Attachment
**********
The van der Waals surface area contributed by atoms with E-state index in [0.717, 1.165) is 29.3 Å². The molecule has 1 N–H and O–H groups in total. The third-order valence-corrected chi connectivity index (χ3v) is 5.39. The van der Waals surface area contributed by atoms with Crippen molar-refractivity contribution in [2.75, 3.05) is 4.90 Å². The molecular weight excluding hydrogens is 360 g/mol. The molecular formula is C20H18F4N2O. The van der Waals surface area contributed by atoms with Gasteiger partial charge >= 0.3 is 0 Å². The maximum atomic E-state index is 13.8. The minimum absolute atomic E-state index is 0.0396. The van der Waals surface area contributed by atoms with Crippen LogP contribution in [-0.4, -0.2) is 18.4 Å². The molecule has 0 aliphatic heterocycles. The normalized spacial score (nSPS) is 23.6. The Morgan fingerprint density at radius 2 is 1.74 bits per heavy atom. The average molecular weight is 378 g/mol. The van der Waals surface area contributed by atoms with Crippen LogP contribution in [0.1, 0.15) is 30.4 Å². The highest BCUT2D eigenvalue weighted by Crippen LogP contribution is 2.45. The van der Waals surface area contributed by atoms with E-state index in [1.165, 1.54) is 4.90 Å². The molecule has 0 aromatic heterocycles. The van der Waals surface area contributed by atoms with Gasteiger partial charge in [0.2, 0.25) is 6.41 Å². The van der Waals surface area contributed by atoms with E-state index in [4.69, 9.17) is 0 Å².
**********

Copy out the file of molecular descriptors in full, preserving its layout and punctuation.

The van der Waals surface area contributed by atoms with E-state index in [0.717, 1.165) is 29.3 Å². The molecule has 1 N–H and O–H groups in total. The third-order valence-corrected chi connectivity index (χ3v) is 5.39. The van der Waals surface area contributed by atoms with Crippen molar-refractivity contribution in [2.75, 3.05) is 4.90 Å². The molecular weight excluding hydrogens is 360 g/mol. The molecular formula is C20H18F4N2O. The van der Waals surface area contributed by atoms with Gasteiger partial charge >= 0.3 is 0 Å². The maximum atomic E-state index is 13.8. The minimum absolute atomic E-state index is 0.0396. The van der Waals surface area contributed by atoms with Crippen LogP contribution in [-0.4, -0.2) is 18.4 Å². The molecule has 0 aliphatic heterocycles. The normalized spacial score (nSPS) is 23.6. The Morgan fingerprint density at radius 2 is 1.74 bits per heavy atom. The average molecular weight is 378 g/mol. The van der Waals surface area contributed by atoms with Crippen LogP contribution in [0.1, 0.15) is 30.4 Å². The highest BCUT2D eigenvalue weighted by Crippen LogP contribution is 2.45. The van der Waals surface area contributed by atoms with E-state index in [1.165, 1.54) is 4.90 Å². The molecule has 0 aromatic heterocycles. The van der Waals surface area contributed by atoms with Gasteiger partial charge in [0.2, 0.25) is 6.41 Å². The van der Waals surface area contributed by atoms with E-state index in [4.69, 9.17) is 0 Å².